Today, I was reading John Wesley's Journal entry for Thursday, July 1, 1736. At that time, Wesley was in Georgia. I found his entry interesting on a few a number of ways: Historically; Wesley's approach to Native Americans; the Native American's spirituality; Wesley's approach to the Scriptures; Signs of Prevenient Grace; and (interestingly enough) the issue of abortion, from a Native American perspective, no less.
Here is, in part, Wesley's entry:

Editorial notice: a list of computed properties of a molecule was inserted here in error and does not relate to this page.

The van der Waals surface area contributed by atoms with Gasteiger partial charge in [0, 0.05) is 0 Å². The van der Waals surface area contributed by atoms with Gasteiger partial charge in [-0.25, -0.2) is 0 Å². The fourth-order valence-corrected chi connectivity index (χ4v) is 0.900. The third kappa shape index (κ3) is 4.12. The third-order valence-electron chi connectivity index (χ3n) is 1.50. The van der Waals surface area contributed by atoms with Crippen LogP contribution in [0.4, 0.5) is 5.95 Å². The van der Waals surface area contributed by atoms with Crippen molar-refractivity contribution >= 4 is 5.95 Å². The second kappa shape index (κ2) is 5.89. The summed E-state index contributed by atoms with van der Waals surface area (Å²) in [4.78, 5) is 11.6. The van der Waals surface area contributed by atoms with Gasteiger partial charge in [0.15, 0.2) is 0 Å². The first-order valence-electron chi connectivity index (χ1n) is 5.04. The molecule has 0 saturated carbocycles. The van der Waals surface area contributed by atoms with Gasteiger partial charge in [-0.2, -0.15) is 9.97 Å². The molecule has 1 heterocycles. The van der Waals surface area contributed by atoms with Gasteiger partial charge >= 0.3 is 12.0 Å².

Thursday, July 1. The Indians had an audience, and another on Saturday, when Chigilly, their headman, dined with Mr. Oglethorpe. After dinner I asked the grey-headed old man what he thought he was made for. He said, 'He that is above knows what he made us for. We know nothing. We are in the dark. But white men know much. And yet white men build great houses, as if they were to live for ever. But white men can't live for ever. In a little time white men will be dust as well as I.' I told him, 'If red men will learn the Good Book, they may know as much as white men. But neither we nor you can understand that book unless we are taught, by him that is above; and he will not teach unless you avoid what you already know is not good.' He answered, 'I believer that; he will not teach us while our hearts are not white. And our men do what they know is not good. They kill their own children. And our women do what they know is not good. They kill the child before it is born. Therefore he that is above does not send us the Good Book.'